Julie Bérubé’s Wall Street Journal crossword, “’Wow Mom!’”—Jim P’s review
I love the title here which I only just grokked. It’s a hint that Ws are changed to Ms in the theme answers.
- 17a [Site of European capital capitalism?] BERLIN MALL. …wall.
- 23a [Macho royal?] PRINCE OF MALES. …Wales. Do all males really have to be macho? Asking for a friend.
- 38a [Mole with a mane?] SPYMARE. …ware.
- 51a [Heavily defended source of gold?] FORTIFIED MINE. …wine. This one was really hard to parse since it started with FORT and I was thinking it would be something related to Fort Knox.
- 61a [Sorcerer who’s not late?] LIVING MAGE. …wage. Extra trickery in the clue here.
Not bad. Nothing here struck me as lol-funny which is what I’m always hoping for in wackified puzzle themes, but it’s solid enough.
The solve proceeded slowly for me though. I didn’t feel like I was on the right wavelength, and halfway through I got thoroughly distracted by the news of the ACPT cancelation (see the previous post).
But that doesn’t take away from the nice fill here: JUPITER, BANDANA, LET SLIP, VIRILE, GENOMIC and CLOSE RACE (such as our Washington state Democratic primary which is virtually still neck and neck). Some crosswordese in ABOIL, ALIA, ULAN, etc.
Clues of note:
- 10a. [It may be stolen while thousands look on]. BASE. I was thinking KISS (as in the kiss cam), but this makes more sense.
- 22a. [35-Down, for example]. DIVA. 35d is KIRI Te Kanawa. I always think of the word DIVA as a pejorative word, but I guess it doesn’t necessarily have to take on negative connotations.
- 65a. [John Paul’s successor]. ELENA. Got me. I was thinking popes, not justices.
- 54d. [Soffit spot]. EAVES. I’m going to throw this one out to you, solvers. What is (a) soffit?
Solid puzzle. 3.4 stars.
Ruth Bloomfield Margolin’s New York Times crossword—Ben’s review
As soon as I hit the center theme clue of this Thursday’s NYT, I shredded through the rest of the puzzle, getting a near-record Thursday time. It was that much of a giveaway:
- 34A: Author of the concise yet evocative story told in this puzzle — ERNEST HEMINGWAY
Though it’s apocryphal at best, Hemingway is supposed to have won a bet with other authors by writing the following SIX WORD (58A) story:
- 17A: Part 1 of a story… — FOR SALE
- 24A: Part 2 of the story — BABY SHOES
- 49A: Part 3 of the story — NEVER WORN
It takes the right eye to notice that BABY SHOES and NEVER WORN are the same length, as are FOR SALE and SIX WORD, but something about this theme still felt lacking. This didn’t feel as experimental as I expect a Thursday NYT to feel.
stick with this song and you’ll see the connection to today’s puzzle…
Elsewhere in the fill:
- I’m not touching 15A, and I’m sure it’s not intended that way, but it felt a little off-color given the Hemingway story referenced.
- the one-two punch of “Dub, say” for ENTITLE and “One being dubbed” for KNEELER was a nice little run of cluing that rewards being solved simultaneously
- I like that I’ve gotten far enough along in my crossword solving that I trust my instincts when it mentions a pope and just start with LEO IX. That was richly rewarded when I realized “Popular new holidays gifts of 2001” was definitely XBOXES.
Peter Gordon’s Fireball Crossword, “Making Sense”–Jenni’s write-up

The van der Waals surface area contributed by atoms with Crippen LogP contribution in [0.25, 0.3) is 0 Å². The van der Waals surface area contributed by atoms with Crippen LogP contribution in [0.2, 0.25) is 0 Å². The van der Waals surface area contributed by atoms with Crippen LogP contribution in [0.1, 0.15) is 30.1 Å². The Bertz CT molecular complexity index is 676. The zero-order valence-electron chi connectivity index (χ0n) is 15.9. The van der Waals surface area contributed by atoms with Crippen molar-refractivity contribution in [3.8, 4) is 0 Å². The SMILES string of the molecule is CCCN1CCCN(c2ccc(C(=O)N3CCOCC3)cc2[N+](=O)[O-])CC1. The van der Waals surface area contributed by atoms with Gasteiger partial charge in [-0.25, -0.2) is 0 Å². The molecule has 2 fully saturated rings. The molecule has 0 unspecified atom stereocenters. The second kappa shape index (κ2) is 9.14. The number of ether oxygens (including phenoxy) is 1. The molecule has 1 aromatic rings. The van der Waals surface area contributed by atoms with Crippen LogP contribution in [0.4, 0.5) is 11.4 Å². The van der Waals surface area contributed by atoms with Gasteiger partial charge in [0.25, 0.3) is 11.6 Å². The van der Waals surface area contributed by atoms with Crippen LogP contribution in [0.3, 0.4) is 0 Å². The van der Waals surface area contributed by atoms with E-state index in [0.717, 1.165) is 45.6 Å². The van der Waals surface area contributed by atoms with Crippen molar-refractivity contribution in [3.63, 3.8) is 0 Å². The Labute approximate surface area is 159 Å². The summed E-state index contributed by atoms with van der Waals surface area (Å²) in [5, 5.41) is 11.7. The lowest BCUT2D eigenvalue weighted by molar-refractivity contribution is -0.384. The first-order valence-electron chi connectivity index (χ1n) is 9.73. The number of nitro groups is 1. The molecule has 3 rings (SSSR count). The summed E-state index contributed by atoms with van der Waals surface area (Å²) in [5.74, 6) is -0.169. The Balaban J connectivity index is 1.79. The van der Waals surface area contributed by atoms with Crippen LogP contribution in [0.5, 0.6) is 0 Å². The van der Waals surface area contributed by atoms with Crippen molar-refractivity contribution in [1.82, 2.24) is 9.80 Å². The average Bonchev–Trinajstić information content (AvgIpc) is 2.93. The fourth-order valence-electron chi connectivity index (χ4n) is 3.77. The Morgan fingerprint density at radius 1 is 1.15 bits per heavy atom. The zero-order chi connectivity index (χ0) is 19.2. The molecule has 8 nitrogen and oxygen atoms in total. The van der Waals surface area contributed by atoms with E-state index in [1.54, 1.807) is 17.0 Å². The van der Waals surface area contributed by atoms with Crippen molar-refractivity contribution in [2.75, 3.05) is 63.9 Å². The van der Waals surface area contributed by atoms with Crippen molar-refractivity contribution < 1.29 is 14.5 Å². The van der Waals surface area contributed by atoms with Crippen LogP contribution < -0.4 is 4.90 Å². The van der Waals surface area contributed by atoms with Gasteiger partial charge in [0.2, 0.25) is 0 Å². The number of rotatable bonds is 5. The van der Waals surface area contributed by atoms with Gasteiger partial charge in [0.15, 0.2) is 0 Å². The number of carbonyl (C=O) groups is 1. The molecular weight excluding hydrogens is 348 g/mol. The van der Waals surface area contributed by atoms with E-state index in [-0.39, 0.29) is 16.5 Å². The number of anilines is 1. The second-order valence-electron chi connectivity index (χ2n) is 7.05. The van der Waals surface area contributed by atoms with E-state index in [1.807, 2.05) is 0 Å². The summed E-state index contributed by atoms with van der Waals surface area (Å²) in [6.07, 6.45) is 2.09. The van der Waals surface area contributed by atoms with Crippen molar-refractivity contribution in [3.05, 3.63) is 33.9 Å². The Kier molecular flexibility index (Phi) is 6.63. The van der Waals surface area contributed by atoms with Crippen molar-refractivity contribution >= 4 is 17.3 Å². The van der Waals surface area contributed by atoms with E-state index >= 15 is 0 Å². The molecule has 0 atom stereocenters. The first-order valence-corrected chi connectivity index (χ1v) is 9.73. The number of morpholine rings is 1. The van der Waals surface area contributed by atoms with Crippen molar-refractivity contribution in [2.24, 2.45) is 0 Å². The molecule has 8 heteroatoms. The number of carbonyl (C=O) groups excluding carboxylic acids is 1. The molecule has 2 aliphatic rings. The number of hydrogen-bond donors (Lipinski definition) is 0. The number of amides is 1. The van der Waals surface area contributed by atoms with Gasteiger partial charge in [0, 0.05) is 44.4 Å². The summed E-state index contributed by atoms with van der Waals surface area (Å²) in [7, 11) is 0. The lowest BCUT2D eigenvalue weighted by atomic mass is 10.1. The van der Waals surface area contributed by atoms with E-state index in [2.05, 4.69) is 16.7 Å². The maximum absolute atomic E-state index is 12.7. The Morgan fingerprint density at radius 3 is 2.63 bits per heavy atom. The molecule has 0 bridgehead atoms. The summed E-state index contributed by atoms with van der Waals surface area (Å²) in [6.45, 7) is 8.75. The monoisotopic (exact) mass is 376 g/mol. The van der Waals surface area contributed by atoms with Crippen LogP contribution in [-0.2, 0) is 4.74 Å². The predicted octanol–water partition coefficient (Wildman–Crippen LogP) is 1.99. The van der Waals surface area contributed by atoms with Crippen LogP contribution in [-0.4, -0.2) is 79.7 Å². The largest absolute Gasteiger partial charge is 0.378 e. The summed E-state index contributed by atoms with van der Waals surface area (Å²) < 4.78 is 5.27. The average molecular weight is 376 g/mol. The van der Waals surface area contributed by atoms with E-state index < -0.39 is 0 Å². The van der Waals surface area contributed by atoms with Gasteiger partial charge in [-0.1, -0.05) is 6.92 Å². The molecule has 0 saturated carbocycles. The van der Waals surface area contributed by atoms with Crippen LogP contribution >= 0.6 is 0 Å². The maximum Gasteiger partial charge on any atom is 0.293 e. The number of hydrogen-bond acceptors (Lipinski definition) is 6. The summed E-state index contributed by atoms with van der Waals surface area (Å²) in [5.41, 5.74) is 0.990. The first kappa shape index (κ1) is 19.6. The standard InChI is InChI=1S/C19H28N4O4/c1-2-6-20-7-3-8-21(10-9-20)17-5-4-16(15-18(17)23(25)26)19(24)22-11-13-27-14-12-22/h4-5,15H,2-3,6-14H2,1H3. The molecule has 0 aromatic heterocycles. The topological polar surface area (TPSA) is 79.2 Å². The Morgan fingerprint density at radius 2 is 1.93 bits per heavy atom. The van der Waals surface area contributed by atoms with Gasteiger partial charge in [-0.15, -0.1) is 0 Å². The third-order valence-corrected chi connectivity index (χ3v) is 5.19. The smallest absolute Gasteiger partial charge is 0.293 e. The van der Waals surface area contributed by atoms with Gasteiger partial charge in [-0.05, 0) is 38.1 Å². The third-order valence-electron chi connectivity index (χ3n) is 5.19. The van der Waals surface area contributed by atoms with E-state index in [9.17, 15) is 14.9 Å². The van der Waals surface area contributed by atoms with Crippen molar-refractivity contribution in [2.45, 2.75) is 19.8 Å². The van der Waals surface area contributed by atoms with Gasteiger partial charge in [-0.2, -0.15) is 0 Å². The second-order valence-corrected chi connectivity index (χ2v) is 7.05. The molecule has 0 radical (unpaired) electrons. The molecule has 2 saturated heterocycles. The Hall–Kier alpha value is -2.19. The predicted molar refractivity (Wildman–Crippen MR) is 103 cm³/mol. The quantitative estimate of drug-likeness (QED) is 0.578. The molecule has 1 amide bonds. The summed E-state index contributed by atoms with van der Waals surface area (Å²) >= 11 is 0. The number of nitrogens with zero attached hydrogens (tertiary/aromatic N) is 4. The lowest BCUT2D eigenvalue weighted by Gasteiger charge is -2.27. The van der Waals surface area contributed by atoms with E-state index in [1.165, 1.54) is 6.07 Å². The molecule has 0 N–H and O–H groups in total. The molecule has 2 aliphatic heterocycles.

This is not blazingly hard. In fact, unless I missed something, it’s NYT Wednesday-level.
The theme answers take us on a tour of the five senses.
- 18a [1965 Best Picture Oscar winner, with “The”] is SOUND OF MUSIC.
- 26a [1991 comedy film subtitle, with “The”] is SMELL OF FEAR. That’s “The Naked Gun 2 1/2,” in case you were wondering.
- 36a [What causes some people to faint] is the SIGHT OF BLOOD.
- 51a [1987 Grateful Dead hit] is TOUCH OF GREY.
- 60a [Shelagh Delaney kitchen sink drama, with “A”] is TASTE OF HONEY. According to Google, a “kitchen sink drama” is a “play or film in a post-war British style that was characterized by realistic depiction of drab or sordid subjects and used working-class domestic settings.” Good to know.
After I got the first two, I was hoping the theme would be all movie titles. Two movies, one song, one play-turned-movie, and one random phrase is less satisfying.
A few other things:
- There was some misdirection in the clues, at least for me. I kept reading words in the clues as a different part of speech than Peter intended (which I suspect was his goal). This was an issue from the first corner: 1d is [Starts] and it’s ONSETS. See? Noun, not verb. [Intimate] at 52d is GET AT. Verb, not noun or adjective.
- 3d [Top-level business execs] are the C–SUITE. I know this because I read Ask a Manager. I love advice columns.
- 32d [Ability to pitch well, in baseball lingo] is STUFF. We would also have accepted [What Gerrit Cole has in abundance]. We’re supposed to be two weeks away from the start of the season, but who knows what will happen?
- 40d [Offensive forward pass whistle?] is a great clue for CATCALL.
- Thank you, Peter, for not cluing EEG with reference to the Emergency Room.
What I didn’t know before I did this puzzle: A whole lot of stuff. Never heard of “The Boy From Oz” and thus didn’t know it included Liza MINNELLI. Never heard of Dutch singer ESMEE Denters. Did not know the Dallas Texans played in the AFL in the early 1960s (the current Texans are unrelated). Did not know that SCORPIO was the third of the four fixed signs (I didn’t know there were four fixed signs). And I did not know that the FAA is headquartered in a building named for Orville Wright. Poor Wilbur.